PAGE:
ABG: Coffee. That’s basically it. No, that’s not entirely true. I usually outline my goal for each session in order to have somewhere to go, but ultimately my gut is what guides me when I’m in the midst of my story. The actor in me also will act out the scenes to see if they work (not usually out loud if I’m in a coffee shop…cause um weird!)..but I can hear my actors in my head. Sometimes that’s not a good thing, but that’s where the coffee comes in.

indieactivity: Any tip or ideas for up and coming writers?
ABG: Keep writing, keep reading, and listen to your gut.

indieactivity: What is it like working in the Hollywood system?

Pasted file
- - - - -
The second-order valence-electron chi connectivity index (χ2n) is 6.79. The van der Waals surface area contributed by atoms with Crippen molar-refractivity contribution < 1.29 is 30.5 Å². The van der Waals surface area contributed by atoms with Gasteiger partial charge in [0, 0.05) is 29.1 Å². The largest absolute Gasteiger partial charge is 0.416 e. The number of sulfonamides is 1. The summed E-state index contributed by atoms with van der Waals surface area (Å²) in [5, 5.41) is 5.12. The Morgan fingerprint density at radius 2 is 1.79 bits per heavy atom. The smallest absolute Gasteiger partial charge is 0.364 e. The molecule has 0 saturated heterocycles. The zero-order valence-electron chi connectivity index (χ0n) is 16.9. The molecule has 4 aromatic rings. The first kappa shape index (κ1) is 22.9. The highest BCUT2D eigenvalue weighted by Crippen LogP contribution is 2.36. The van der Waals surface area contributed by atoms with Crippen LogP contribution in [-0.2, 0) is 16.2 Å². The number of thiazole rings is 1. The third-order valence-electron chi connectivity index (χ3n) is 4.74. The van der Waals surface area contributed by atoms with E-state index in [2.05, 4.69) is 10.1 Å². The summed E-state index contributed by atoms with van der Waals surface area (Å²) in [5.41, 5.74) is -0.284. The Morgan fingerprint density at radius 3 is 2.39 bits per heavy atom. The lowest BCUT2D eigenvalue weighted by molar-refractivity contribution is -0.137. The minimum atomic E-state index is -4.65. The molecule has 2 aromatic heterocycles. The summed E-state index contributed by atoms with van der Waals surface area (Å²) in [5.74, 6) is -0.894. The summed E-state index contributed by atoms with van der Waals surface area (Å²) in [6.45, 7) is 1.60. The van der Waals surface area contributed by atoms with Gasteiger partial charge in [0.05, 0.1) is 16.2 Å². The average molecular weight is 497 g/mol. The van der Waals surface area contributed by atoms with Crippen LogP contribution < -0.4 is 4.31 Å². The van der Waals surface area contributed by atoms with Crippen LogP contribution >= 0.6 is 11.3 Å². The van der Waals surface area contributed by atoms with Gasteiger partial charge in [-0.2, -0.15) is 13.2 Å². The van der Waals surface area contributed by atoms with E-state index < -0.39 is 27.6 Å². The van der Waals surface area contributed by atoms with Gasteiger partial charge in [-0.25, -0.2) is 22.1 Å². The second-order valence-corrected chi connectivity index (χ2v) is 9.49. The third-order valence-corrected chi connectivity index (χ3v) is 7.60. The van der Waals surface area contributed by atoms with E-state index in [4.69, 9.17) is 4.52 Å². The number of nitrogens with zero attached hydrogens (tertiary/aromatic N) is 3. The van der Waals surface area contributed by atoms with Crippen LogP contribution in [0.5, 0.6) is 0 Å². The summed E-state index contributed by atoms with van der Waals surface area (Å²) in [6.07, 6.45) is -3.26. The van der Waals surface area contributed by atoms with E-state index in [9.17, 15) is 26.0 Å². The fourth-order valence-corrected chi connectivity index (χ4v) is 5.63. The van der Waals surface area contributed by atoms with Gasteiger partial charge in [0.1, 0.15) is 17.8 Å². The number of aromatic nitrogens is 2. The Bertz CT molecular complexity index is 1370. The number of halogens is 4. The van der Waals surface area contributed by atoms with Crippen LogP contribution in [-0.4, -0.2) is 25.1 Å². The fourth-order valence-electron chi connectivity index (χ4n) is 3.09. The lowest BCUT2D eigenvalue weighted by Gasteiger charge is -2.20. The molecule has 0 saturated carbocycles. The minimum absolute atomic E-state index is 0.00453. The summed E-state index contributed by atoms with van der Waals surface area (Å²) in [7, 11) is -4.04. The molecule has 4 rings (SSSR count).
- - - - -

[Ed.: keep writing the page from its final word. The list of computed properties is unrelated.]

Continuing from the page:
ABG: As a female filmmaker, both very difficult and extremely exciting. I have so many stories to tell and a voice that I yearn to be heard. I’ve never achieved anything in my life the easy way. I’ve always had to work hard. And being in this business is no different. I can’t predict where this journey will ultimately take me. But I’m sure as hell enjoying the ride so far.

What do you want to be remembered for
As a filmmaker and writer who always remained true to their voice. I know who I am and I let that shine through in my work. And hopefully that can inspire other young writers to do the same. Never give up. We all have great stories to tell. So start telling someone yours.